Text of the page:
Wednesday, June 3, 2009

1 in 4 Not Eligible to Serve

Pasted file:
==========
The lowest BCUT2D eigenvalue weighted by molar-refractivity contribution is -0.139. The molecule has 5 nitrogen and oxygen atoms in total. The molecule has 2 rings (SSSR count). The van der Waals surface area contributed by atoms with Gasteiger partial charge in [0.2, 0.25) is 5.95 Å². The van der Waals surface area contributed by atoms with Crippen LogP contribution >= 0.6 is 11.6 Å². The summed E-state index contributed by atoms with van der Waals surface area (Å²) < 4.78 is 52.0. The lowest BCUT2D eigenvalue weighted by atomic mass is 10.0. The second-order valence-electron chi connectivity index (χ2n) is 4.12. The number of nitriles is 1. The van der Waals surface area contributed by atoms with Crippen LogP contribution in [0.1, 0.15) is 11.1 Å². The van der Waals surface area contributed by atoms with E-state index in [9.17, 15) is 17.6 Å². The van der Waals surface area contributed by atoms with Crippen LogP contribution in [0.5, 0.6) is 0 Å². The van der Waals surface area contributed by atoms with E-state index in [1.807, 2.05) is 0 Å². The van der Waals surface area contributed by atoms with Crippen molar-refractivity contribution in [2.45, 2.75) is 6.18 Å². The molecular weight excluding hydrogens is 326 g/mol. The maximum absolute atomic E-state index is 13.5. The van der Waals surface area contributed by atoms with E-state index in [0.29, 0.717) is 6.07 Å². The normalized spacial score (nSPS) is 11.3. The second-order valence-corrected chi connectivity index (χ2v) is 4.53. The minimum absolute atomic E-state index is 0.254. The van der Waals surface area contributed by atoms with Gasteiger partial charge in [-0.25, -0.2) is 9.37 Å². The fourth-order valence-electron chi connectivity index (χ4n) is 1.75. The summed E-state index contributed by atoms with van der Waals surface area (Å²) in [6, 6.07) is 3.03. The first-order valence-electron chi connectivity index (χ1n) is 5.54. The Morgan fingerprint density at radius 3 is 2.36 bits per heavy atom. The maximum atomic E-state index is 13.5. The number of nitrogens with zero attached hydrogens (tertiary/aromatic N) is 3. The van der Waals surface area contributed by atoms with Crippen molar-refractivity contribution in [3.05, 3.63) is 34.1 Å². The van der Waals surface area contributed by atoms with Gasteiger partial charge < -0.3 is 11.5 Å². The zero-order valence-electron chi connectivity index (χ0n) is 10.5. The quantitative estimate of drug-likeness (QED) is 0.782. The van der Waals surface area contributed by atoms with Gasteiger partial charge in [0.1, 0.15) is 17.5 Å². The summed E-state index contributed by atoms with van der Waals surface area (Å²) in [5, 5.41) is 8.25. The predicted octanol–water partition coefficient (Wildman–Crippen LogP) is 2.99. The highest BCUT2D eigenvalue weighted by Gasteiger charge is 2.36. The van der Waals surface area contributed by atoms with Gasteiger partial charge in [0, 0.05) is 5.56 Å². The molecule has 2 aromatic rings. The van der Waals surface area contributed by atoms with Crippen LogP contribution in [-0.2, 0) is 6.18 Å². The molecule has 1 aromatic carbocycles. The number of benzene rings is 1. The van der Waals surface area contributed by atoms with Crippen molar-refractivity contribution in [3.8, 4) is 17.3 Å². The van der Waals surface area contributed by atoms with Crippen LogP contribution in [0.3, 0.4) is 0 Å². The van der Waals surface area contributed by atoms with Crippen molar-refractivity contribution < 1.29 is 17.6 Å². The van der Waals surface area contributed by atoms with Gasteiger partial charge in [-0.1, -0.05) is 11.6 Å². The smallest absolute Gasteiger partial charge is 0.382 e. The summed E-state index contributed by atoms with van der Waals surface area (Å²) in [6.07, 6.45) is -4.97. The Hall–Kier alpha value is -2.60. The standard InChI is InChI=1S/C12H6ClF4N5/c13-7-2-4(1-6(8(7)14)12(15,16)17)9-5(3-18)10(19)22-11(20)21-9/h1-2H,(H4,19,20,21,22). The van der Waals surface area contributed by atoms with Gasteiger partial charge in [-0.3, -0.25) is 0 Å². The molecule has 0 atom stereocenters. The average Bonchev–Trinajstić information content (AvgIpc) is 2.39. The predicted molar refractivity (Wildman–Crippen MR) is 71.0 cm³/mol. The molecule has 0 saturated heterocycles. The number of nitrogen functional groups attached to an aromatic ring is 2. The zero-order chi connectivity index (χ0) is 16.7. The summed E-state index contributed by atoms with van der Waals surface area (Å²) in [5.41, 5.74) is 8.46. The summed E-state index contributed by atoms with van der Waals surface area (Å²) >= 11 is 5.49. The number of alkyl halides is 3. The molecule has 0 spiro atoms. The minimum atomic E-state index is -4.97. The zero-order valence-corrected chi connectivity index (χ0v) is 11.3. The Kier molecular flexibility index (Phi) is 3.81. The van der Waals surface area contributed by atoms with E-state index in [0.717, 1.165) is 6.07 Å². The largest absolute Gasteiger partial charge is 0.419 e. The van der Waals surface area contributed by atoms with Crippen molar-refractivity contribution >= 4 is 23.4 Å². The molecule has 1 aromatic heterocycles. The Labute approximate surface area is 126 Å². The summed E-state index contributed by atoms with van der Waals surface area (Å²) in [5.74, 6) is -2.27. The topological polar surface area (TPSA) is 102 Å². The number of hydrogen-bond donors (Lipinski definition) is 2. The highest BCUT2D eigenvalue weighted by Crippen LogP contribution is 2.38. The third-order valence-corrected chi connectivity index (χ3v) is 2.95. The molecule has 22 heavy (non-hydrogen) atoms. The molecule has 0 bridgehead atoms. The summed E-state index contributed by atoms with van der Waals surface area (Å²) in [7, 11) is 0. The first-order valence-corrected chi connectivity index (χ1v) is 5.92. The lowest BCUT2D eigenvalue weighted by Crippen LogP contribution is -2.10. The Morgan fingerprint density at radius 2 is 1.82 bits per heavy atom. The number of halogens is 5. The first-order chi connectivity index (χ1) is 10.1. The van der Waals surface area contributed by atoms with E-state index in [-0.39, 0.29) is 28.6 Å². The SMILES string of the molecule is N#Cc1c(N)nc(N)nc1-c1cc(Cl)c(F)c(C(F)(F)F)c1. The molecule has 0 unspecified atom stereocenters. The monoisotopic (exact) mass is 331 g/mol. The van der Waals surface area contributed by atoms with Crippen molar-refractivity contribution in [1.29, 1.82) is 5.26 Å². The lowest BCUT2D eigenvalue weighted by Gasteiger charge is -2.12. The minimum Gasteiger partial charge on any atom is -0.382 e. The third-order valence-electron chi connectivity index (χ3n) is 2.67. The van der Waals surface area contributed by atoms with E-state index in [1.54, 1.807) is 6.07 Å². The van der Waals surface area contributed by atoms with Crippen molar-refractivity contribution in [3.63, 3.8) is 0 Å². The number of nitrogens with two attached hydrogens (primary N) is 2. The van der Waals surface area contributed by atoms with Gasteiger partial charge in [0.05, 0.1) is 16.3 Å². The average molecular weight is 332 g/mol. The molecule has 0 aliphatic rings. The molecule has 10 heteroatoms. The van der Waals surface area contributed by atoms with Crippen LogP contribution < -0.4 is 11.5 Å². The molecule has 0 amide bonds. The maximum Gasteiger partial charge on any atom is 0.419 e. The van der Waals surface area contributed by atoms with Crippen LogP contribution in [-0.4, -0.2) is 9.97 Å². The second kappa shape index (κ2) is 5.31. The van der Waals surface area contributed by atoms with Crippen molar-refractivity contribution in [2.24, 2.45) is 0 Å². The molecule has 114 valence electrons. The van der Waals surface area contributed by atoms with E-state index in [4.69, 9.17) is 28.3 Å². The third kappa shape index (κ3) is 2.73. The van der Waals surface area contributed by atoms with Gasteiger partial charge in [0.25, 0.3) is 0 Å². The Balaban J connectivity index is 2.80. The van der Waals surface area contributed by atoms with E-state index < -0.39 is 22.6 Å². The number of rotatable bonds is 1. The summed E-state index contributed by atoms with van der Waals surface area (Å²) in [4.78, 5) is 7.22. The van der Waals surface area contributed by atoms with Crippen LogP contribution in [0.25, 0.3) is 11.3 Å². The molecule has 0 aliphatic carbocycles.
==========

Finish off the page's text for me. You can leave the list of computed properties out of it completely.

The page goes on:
A quartet of former 28th Infantry Division Army National Guard commanders say a new report from the Pentagon shows 75% of Americans age 17 to 24 are unable to enlist because they lack a high school diploma, have a criminal background, or are physically or mentally unfit. Major Generals Wesley Craig, Dan O'Neill, and Joe Perugino made the announcement today in Harrisburg. The retired generals are members of a new organization called Mission: Readiness, which supports policies to help young people get a good start in life so they are prepared for the workforce and for military service, if they choose that path. State Senator John Pippy of Moon joined them. Pippy is a West Point graduate and a Major in the army reserves. He says this is not just an armed services issue. He says the same problems that keep people out of the military hinder their ability to be productive members of society. Criminal histories and a lack of a diploma make it hard for many to find good jobs. In Pennsylvania, 1 in 5 high school students fails to finish high school on time or drop out entirely. Pippy says more money for early childhood education will increase the number of young Americans who graduate and qualify to serve. He says he knows the state budget is tight and there is no new money to be had. That is why he suggests shifting $40-million from basic education spending to pre-K programs. The generals say a recent study found that at-risk children who attended pre-K programs were 44% more likely to complete high school than the children who did not attend. By age 27, the at-risk children who did not benefit from the early learning were five times more likely to be chronic offenders, with five or more arrests. They say 65% of Pennsylvania's at-risk children do not have access to early childhood education due to inadequate funding. Pippy says he is also looking at the possibilities that exist beyond military service. He says the findings of the study means one in four Pennsylvania children will not have access to the GI Bill. He says money for college helped “the greatest generation” improve their lives and the country following World War II and many low income Pennsylvanians need to have the same opportunity.

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